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Drug-Addicted Women Need Medical Care, Not Jail

April 24, 2008

I want to spend some more time looking at research/writings on this topic in general, but at first blush I’m more than a little appalled by this story, in which a 7-month-pregnant Tennessee woman was taken to jail after seeking medical care for chest pains because she had cocaine in her system.

I think we can all agree that it’s better if pregnant women don’t use drugs that could potentially harm the fetus (although you might want to do a little reading about the myth of the crack baby and the racist/classist undertones that fueled that particular bit of hysteria), and we know that illegal drug use is, well, illegal, even if the particular laws are unjust or insensible. Let’s just start from those two bits of assumed shared knowledge, to avoid the “But it’s illegal!” comments that don’t really address the heart of the situation. We’ll get to that later.

To assume that hauling a pregnant woman to jail for drug use is the best option, you need to assume that:
-Treatment for drug addiction isn’t a better solution (both immediately and in the long term) than jail, either for the individual or for society.
-Jail provides some kind of incentive to cease drug use, and/or drugs are not available in prison.
-Jail/prison provides adequate healthcare that does not endanger the woman or fetus beyond what is experienced in her community.
-Policing pregnant women who are attempting to seek medical care won’t discourage future women from seeking care and further endangering women and fetuses.

That’s an awful lot of assumptions.

Obviously, there are some folks arguing that jail was appropriate because the rights of the fetus at some point trump the rights of the woman. Tennessee Right to Life’ president said, “If she used cocaine, she put her baby in jeopardy. It is child abuse. It certainly is.” I’d like to know where this would stop – if you ride in a car, go to work, go home to an abusive spouse, leave an abusive spouse, smoke a legal cigarette, drink a legal beer, live in a polluted neighborhood, and so on, you may “put your baby in jeopardy.” All of those items may result in the exposure of the fetus to potentially harmful actions or substances. If the “protect the baby at all costs” argument is to prevail and suggest that pregnant women willingly being exposed or exposing oneself to potentially harmful acts or substances constitutes “child abuse,” logically it must prevail not only for illegal potentially harmful exposures. The emphasis here is on “potentially,” because not every exposure of any of these substances/actions will result in adverse outcomes in the fetus.

However, if we put aside the question of the woman’s rights and decide we want to protect the fetus/child at all costs, is jail the right place for the pregnant woman, who carries the fetus? Medical care in jail/prison is notoriously bad, and completely inadequate for pregnant women, who may have complications and need immediately available specialized care. Likewise, this woman “faces one to two years of probation or jail” – does it make sense that it’s better to throw this woman away by sending her to jail, putting her kid in the system, rather than simply providing her the adequate medical care she needs to address her drug use issues? Is that best for the child?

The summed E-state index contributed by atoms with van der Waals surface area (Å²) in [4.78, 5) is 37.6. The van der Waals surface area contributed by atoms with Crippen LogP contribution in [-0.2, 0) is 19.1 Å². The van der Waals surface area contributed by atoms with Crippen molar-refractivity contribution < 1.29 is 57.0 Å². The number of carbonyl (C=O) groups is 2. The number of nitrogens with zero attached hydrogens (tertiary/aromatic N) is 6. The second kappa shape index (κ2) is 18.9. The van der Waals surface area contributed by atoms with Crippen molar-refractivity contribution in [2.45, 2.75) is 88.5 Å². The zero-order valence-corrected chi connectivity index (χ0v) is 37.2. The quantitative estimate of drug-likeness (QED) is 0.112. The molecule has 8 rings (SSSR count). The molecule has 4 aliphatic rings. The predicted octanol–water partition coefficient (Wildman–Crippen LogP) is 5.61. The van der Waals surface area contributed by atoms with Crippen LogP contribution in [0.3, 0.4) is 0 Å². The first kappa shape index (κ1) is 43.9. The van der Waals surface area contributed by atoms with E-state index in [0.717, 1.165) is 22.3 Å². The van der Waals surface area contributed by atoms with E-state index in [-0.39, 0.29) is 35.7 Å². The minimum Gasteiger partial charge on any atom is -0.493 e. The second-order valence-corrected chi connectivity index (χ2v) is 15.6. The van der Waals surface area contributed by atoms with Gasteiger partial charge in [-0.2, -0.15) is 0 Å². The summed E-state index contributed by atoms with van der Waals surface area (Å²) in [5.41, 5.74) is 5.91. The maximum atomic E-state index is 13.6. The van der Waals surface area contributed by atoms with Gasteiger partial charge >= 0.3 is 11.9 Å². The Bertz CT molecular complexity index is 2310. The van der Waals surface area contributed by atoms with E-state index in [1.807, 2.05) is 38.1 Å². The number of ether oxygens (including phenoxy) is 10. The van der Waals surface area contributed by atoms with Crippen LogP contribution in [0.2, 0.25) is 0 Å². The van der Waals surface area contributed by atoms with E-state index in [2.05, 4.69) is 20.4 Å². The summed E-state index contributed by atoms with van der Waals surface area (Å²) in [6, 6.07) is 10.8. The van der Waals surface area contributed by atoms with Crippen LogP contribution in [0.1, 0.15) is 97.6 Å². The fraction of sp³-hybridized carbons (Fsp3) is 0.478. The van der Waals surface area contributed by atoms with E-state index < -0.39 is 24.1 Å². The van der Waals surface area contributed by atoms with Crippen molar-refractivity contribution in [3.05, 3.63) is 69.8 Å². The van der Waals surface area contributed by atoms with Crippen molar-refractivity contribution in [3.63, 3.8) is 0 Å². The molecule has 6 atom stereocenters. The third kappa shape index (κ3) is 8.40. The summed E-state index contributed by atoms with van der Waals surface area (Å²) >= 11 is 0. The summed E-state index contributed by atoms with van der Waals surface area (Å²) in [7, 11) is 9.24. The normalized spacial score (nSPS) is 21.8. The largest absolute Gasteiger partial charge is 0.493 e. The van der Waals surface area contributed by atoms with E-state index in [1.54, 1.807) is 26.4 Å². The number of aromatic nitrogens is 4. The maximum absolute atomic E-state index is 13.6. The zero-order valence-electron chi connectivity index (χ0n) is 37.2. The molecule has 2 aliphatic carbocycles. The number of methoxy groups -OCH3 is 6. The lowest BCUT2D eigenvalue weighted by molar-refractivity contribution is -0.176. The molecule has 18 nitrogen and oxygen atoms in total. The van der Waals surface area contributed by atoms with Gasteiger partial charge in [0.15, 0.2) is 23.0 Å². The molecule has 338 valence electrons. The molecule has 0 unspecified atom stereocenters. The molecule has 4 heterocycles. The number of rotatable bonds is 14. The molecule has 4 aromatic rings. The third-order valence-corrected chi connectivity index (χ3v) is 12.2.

The article on this story provides a pretty good snippet about concerns about discouraging care:

In addition to deterring women from seeking treatment, Mark J. Bliton, a Vanderbilt University associate professor of medical ethics, said arresting pregnant women doesn’t solve the problem. He said studies have shown that drug treatment is more effective than jail in preventing future drug use.

This is a misguided way to help the most vulnerable pregnant women and fetuses,” Bliton said. “The right way to handle this is to provide prenatal support and treatment.”

Bliton said he has grave concerns that Jones’ privacy rights may have been violated.

“In general, health-care information shouldn’t be shared with people who are not involved in providing health care,” he said.

Finally, back to the argument about “but cocaine is illegal!” The arresting deputy has stated that she never would have arrested the woman if she hadn’t been pregnant. The deputy attorney general has said that the woman might be charged with “reckless endangerment with a deadly weapon,” the weapon being cocaine. We are so not talking about the do drugs=go to jail issue here, it’s not even funny.

I am by no means the first person to talk about what a misguided approach this is. Please see the website of the National Advocates for Pregnant Women, especially their statement on pregnancy and drug use.

Recent related post: Pregnant Drug Users in Alabama Getting Jail Time Instead of Help

[Hat tip to Katie Allison Granju at Knoxville Talks]

14 Comments leave one →
  1. April 24, 2008 11:38 am

    Do you ever read stuff like this and wonder about how soon it will be before menstruating women are each assigned our own police officer to make sure we do nothing wrong?

  2. April 24, 2008 12:02 pm